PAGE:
The nice thing about flip phones, is that they never gave you any punctuation.  So it was very easy to depict emotion, since you had to put the effort into your punctuation.  I even feel that, because this was the case for so long, that is what allowed this emotional texting to form. Not to mention that in all online forms of typing, you are responsible for punctuation.
Now we have smart phones with full querty keyboards and intelligent, automatic grammar engines.  This actually makes it harder to text with emotion, and slowly is changing how it works.  Any sentence I start on my phone has a capital letter.  As we learned sometimes that capital letters gives the wrong impression, so it needs to be changed.  The phone also fixes misspellings.  Which, again, is not what I want at times.  I want it to fix the words I misspelled, but didn’t mean to misspell. One big problem I have with the iPhone autocorrect is how it changes LOL.  I normally don’t say LOL, because nothing is ever THAT funny.  (notice how I capitalized “that” so that you would read it differently).  LOL means “seriously funny”.  lol, is the space filler that one normally means to type, not LOL that the iPhone often changes it to.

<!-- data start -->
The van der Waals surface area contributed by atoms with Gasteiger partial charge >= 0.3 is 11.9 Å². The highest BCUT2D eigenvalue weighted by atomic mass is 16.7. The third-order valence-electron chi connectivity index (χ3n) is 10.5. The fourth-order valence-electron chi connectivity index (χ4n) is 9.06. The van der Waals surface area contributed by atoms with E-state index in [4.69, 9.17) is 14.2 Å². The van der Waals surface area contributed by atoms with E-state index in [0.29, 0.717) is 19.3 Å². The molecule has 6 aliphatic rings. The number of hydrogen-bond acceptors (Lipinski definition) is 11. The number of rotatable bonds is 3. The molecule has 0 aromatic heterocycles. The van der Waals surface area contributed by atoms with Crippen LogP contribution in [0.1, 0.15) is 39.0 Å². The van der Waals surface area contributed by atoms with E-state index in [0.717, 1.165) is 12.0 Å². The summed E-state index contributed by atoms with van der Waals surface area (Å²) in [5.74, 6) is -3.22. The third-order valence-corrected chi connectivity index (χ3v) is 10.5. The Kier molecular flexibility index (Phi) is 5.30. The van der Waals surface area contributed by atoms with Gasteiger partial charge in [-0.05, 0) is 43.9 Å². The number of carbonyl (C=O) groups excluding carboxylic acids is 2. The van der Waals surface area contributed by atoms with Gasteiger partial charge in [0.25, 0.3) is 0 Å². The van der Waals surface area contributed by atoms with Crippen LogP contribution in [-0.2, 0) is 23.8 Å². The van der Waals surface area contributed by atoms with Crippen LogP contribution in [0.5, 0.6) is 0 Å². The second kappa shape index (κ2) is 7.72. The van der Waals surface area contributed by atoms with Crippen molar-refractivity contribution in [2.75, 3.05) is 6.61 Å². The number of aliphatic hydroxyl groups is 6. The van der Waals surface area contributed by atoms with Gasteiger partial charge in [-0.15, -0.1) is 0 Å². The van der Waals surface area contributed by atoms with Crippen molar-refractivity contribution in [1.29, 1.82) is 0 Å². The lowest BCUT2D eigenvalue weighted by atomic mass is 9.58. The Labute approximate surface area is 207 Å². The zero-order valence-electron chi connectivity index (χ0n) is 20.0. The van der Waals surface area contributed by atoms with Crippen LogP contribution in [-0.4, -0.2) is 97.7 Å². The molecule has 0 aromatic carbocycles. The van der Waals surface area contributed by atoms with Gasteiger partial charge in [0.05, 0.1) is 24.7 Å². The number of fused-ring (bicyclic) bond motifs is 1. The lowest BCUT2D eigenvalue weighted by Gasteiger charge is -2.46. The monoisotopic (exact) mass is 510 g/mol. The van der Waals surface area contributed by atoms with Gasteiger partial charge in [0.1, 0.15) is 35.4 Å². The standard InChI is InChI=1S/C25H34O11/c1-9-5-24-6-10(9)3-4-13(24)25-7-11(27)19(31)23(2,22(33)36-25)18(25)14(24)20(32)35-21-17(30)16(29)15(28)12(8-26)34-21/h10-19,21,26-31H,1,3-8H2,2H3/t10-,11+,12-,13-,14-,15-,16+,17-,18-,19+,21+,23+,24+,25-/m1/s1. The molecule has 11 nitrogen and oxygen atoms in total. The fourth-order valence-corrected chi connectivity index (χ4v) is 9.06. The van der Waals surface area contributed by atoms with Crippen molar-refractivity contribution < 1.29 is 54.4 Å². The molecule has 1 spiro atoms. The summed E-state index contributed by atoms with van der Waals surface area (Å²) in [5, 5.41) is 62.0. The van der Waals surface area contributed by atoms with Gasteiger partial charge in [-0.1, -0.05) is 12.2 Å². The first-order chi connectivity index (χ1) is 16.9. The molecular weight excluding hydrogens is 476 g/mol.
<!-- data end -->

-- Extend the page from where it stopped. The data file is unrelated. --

There is still a place for writers style, such as blogs, stories, essays, anything scholastic, research papers, business friendly email messages, email in general, long messages and any other kind of formal media.  NOTE: none of this refers to the tweens constant omitting of vowels in words or no-use misspellings. (Ex. Rly = Really” or wut = what) But in the world of peer to peer text, “kids” have developed this new “dialect” similar to phonetical spelling that allows them to portray emotion in their text.

Wednesday, January 4, 2012

SOPA - How to Deal with Piracy

If you don't know what SOPA is, basically, it's the government trying to pass laws that allow them to block websites that distribute copy written content. That includes sites like youtube, blogger, reddit etc..

SOPA is trying to help the "piracy" problem on the internet.  Content providers might agree that there is a piracy problem, and users might disagree saying the internet is free, and if I can get my hands on your content it should be mine.

This isn't about SOPA though, this is about how to stop piracy.  However, when I say stop piracy, I'm not talking about a technical solution to physically stop a pirate from stealing your content.